X Factor

June 17, 2014

My mother bought an electronic organ for me when I was young, and sent me twice a week to a nice Christian lady for piano lessons. I preferred cycling around Johor Bahru with reckless abandon, and playing video games with equal recklessness, and so it transpired that I wasn’t paying much attention in piano class, nor did I practise a lot at home.

But I did come away classically trained, interspersed with Christian hymns and melodies, and the occasional choral performances from my yet unbroken voice.

By the beginning of secondary school, I had already pledged my soul to Simon le Bon, Boy George and David Bowie, but then I began to start to practise some form of musical elitism. I would be discovering relatively unknown bands (at least to my schoolmates), and discarding them as soon as they became more popular. Nothing was more grating than to have some uncool kid coming up to me saying, “have you heard the new single by Depeche Mode? It’s awesome!”. Yikes!

As with all teenagers, this desire to set yourself apart only lasted through some of those formative years. By the time I reached university, I had taken with me to the states the stalwarts of my music collection; David Sylvian and Sakamoto Ryuichi, The Cure, and the Smiths. By then, I believed that the music helped shaped the man I would become, in the way I thought, the way I expressed myself, from words of the heroes I aspired to and emulated.

But much more than this was the music itself. If the literature of a particularly precocious childhood were works from Paz, Mishima, Marquez, Kundera, Rilke, Kafka and Calvino, then I was already in the hands of great masters and poets. But music was more liberating, and certainly its limits were only constrained by my imagination.

And with Jazz, in particular when you hear it live, with its improvisations and different interpretations, is an art form that is attractive beguilingly because, and at once in spite of, its flaws. There is a moment of inflection when momentum builds up, and at its zenith; perfection is reached. One could not simply bottle up this singular moment, with its limitless contributing factors – and then in an instant it vanishes.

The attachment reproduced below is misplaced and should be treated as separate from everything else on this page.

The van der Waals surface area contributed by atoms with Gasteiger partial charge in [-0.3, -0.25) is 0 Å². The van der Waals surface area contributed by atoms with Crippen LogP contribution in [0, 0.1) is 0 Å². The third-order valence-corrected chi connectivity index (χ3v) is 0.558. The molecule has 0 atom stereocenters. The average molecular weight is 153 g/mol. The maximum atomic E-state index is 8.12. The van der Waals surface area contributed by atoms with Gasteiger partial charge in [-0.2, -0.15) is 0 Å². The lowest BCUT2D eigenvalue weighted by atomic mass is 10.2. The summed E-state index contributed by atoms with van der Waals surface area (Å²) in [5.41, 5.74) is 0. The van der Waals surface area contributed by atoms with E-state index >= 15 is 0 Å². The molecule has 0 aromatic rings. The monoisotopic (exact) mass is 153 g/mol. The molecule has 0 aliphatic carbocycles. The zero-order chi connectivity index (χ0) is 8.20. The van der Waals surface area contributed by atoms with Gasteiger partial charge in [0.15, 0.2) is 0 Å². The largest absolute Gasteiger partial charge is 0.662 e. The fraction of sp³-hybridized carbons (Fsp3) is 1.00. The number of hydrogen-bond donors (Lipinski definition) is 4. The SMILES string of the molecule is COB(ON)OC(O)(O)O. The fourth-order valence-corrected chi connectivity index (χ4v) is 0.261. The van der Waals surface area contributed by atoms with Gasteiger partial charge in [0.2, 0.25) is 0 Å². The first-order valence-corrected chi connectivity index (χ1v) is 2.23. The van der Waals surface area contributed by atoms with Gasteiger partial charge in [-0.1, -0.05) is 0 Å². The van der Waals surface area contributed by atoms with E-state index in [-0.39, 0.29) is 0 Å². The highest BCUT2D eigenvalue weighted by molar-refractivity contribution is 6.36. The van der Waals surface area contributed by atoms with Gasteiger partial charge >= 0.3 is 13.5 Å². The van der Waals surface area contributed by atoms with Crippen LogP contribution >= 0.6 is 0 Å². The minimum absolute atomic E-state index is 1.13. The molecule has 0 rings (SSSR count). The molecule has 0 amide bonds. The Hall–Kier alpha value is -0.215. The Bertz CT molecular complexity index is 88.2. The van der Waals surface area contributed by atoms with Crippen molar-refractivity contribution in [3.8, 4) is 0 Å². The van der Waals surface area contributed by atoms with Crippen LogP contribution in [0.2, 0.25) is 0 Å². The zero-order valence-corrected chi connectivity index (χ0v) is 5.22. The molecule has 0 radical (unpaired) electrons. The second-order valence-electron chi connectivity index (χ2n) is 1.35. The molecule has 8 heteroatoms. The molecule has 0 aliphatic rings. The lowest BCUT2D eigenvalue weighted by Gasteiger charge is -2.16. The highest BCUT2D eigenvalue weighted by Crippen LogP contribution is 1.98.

Now, as an avowed anti-theist, I see deep spirituality in the natural world; the beauty & awe of the night skies through the telescopes, the realisation that we began as stardust; the marvel and wonder of our physical world, of biological evolution, of mathematical truths & constants, of symmetry & chaos. Of boundless knowledge, of serendipitous discoveries, the human inventions, and the human spirit.

And the validation of our ingenuity and imagination that we are capable of producing such works of art, such beautiful music.

Perfection, however fleeting.

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Julian Chan speaks to me

April 30, 2014

Julian Chan is an eloquent, intelligent young man who loves gadgets and social media in perhaps equal measure, for the two are in this day and age increasingly interdependent, and so he seems to be always in the front line of both. He has found his voice on the net; he points out social injustices, polices rule-breakers on his facebook page, updates on his work, comments on funny memes and engages in friendly banter with his mates.